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Embedded LED 3D Printed Christmas Tree

Embedding addressable RGB LEDs (WS2812/Neopixel) in a 3D printed Christmas tree to have a nice diffusion effect.

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My first project experimenting with embedding adressable LEDs in 3D prints. Using transparent filament as a diffusor. 3D print is divided in 4 stages to make the assembling and printing process easier. 

Driven by a Adafruit Trinket M0 and powered by a single cell Li-Ion. Coded in CircuitPython.

Files are available at prusaprinters.org

  • 1 × Adafruit Trinket M0
  • 25 × WS2812B LEDs

  • Wiring

    makeTVee12/16/2019 at 18:02 0 comments

    In every stage, LEDs are simply wired as a chain and first DIN and last DOU are wired to the inner regiontogether with V+ and GND for later contacting.

    The stages are then connected to a 25 LED LED stripe by connection DOUT of the first stage to DIN of the next stage and so on. The tree topper LED is the last one in this chain. V+ and GND connected to every stage. The LEDs are now connected to only one pin of the microcontroller.

  • Embedding LEDs

    makeTVee12/09/2019 at 06:06 0 comments

    WS2812 LEDs are wired for every stage first. During the printing process, a color change at 5 mm halts the printer and the LEDs can be putted inside the holes of the print. also the cables were placed in the channels. 

    The following picture shows the cabling from a test piece, I did during concept development:

    After putting the LEDs inside and changing the filament, the LEDs are "overprinted":

    This procedure is done for all four stages. 

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Discussions

Ryan Erickson wrote 12/27/2019 at 19:32 point

Mine didn't come out quite right, since I used WS2812's that already were attached to circular circuit boards, and for some reason, my top layer stopped working when I soldered in the bottom layer.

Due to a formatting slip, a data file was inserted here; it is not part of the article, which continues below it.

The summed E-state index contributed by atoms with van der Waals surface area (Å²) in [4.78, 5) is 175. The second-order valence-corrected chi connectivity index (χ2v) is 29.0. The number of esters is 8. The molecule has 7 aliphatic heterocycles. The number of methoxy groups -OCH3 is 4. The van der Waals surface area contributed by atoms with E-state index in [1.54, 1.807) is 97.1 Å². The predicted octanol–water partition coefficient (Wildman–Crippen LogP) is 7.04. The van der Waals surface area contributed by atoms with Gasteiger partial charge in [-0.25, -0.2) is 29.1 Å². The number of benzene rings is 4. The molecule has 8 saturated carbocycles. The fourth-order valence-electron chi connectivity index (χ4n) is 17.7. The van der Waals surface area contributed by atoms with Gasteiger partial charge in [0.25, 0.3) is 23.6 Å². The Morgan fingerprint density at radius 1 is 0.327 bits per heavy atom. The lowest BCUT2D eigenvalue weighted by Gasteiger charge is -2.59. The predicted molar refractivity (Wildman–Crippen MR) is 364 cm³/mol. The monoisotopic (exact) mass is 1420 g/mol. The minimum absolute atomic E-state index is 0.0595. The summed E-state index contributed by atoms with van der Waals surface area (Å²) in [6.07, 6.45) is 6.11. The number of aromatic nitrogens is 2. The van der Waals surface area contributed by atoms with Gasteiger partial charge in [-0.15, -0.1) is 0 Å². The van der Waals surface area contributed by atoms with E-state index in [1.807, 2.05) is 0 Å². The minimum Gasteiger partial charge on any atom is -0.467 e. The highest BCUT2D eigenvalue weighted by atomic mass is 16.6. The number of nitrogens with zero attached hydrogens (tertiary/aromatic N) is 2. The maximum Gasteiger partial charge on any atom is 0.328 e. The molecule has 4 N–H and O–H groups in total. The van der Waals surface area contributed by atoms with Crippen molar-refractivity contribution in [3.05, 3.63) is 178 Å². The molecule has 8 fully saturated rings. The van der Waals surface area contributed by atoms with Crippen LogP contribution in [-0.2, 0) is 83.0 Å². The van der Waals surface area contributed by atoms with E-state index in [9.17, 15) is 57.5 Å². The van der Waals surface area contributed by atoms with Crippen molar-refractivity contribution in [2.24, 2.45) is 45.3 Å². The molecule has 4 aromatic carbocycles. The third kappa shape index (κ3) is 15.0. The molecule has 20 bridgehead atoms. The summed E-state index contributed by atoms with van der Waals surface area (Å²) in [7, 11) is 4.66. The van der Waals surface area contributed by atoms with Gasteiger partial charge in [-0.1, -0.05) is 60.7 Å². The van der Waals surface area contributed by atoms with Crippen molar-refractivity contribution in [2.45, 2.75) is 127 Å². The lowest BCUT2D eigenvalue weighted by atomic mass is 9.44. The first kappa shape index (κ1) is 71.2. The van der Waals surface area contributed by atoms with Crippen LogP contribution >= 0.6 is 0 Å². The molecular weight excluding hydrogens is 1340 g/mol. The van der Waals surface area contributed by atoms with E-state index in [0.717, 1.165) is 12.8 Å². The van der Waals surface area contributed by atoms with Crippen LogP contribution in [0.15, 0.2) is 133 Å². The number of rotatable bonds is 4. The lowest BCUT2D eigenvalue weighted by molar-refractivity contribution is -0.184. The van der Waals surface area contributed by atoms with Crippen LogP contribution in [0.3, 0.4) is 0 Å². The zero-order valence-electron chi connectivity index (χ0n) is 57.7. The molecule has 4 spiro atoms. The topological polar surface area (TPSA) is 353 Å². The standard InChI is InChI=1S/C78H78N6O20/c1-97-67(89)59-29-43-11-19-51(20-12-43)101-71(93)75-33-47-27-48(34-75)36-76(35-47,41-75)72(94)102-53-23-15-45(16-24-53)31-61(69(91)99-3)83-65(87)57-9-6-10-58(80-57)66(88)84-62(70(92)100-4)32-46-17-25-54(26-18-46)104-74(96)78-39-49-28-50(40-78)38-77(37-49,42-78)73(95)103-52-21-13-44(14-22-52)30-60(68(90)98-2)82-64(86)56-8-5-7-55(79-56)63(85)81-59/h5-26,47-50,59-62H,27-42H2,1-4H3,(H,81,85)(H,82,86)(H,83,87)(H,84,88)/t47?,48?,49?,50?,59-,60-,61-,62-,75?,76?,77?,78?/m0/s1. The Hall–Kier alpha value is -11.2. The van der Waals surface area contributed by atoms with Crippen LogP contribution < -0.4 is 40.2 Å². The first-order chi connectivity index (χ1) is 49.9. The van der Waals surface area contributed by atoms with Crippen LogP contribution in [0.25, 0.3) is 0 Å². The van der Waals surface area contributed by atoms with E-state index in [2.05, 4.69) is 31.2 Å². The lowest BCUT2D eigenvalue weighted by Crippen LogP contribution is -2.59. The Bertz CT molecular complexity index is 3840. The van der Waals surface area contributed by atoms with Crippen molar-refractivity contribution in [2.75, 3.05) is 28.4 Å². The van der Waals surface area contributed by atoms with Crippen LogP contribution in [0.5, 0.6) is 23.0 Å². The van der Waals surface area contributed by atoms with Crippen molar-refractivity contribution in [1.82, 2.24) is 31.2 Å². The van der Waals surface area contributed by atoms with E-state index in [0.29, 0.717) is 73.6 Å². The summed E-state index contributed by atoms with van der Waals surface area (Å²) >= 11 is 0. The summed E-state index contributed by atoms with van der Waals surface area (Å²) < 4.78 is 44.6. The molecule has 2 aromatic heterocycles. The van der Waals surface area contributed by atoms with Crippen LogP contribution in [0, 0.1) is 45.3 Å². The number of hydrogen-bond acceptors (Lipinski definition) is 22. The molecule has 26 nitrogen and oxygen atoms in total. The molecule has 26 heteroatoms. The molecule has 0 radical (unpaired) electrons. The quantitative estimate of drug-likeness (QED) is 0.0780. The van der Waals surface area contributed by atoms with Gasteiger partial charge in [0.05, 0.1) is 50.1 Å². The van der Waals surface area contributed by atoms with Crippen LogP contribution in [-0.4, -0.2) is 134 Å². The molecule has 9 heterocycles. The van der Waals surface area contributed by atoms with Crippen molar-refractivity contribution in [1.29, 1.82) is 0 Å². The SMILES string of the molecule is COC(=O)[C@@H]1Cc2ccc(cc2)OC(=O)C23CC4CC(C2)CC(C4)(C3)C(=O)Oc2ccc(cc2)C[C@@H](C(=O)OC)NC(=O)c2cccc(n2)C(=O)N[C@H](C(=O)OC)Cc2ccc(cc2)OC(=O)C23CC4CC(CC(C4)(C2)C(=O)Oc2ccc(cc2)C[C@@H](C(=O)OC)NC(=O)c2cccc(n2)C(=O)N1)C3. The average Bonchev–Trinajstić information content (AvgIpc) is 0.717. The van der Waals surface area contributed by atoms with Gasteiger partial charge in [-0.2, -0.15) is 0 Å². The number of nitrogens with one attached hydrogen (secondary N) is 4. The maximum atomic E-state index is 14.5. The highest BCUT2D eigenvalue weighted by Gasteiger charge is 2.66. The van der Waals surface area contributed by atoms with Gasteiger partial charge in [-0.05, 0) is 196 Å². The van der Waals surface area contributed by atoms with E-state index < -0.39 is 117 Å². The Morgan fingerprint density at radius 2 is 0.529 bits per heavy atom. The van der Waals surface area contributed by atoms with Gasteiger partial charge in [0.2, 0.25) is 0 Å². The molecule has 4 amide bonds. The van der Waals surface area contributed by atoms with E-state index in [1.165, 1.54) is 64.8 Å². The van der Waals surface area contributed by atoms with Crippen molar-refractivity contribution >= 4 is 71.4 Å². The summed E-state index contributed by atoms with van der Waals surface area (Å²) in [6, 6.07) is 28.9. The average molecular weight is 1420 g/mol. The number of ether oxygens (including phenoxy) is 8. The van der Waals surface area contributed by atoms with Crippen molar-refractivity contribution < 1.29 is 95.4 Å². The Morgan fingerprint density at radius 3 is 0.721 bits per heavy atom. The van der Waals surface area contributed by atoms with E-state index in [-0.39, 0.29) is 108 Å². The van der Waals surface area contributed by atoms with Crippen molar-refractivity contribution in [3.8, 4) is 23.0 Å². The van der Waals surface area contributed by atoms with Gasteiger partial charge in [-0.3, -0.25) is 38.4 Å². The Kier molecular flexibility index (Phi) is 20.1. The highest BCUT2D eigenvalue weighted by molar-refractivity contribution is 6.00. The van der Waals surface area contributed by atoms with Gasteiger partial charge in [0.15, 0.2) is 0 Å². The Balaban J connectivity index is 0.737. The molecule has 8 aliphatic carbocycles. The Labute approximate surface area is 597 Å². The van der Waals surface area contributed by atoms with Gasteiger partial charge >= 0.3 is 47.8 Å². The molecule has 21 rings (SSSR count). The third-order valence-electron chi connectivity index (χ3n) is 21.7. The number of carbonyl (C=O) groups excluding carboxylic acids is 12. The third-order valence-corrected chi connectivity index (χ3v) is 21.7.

https://imgur.com/aHLViCt

Beautiful design, and it was a fun build, I may have to make a 'working' one for next Christmas, now that I know better how!

:)

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makeTVee wrote 12/27/2019 at 20:46 point

Thanks for sharing the picture! Is your top layer still connected? It's strange that the topper LED is working but not the 6 LEDs in the top layer, because normally the topper LED is connected to the top LED DOUT. Or did you removed it from the chain?

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Ryan Erickson wrote 12/27/2019 at 23:00 point

You caught me!!!  :)

I cheated...

Before putting the bottom most layer on, I noticed 3 LEDs out (2 in the top layer + the topper), the last 2 before the topper (worked fine before assembly).

I rewired the topper (as it was accessible) to come on the same as the first LED.

That would've been OK, since you'd be able to see it from 'the front', and it'd look fine, but once I put the bottom layer on, I lost the entire top layer (minus the topper).

I think my wires connecting between layers was too fine, and either got broken, or pressed into the GND or +V contacts on the board due to the tighter clearances.  I'd tried to compensate by making the 'white layer' taller and the holes for LEDS larger, but it was a hack job.

It was ill-advised to try and use the 'module'-form LEDs in any case.

It's still a a great design, and was a fun diversion.

Thanks again!

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Dillon Nichols wrote 12/19/2019 at 13:17 point

This is such a smart idea and beautifully executed. I printed a fully transparent tree a few years ago that I lit from the bottom and I've used this layer/color change method for other projects but I never though about combining them. Embedding the electronics is next level too. Well done

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Maximilian Laurenz wrote 12/19/2019 at 12:18 point

Very good example for embedding electronics in 3D prints. I like it :)

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Barkfin wrote 12/18/2019 at 18:04 point

That's a pretty smart idea. I just started to have an issue that is similar, my 3d printer spontaneously quit working a couple times half-way through a print. But I figured out a way to edit the g-code file to delete all the layers that had already been printed, upload the edit; and use that to successfully restart & complete the print.

You could use this technique to embed any part, like nuts or bolts, or complete circuit boards, or whatever!

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steve wrote 12/18/2019 at 17:57 point

Unbearably cool!

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nj1337 wrote 12/18/2019 at 17:37 point

Nice project 😁

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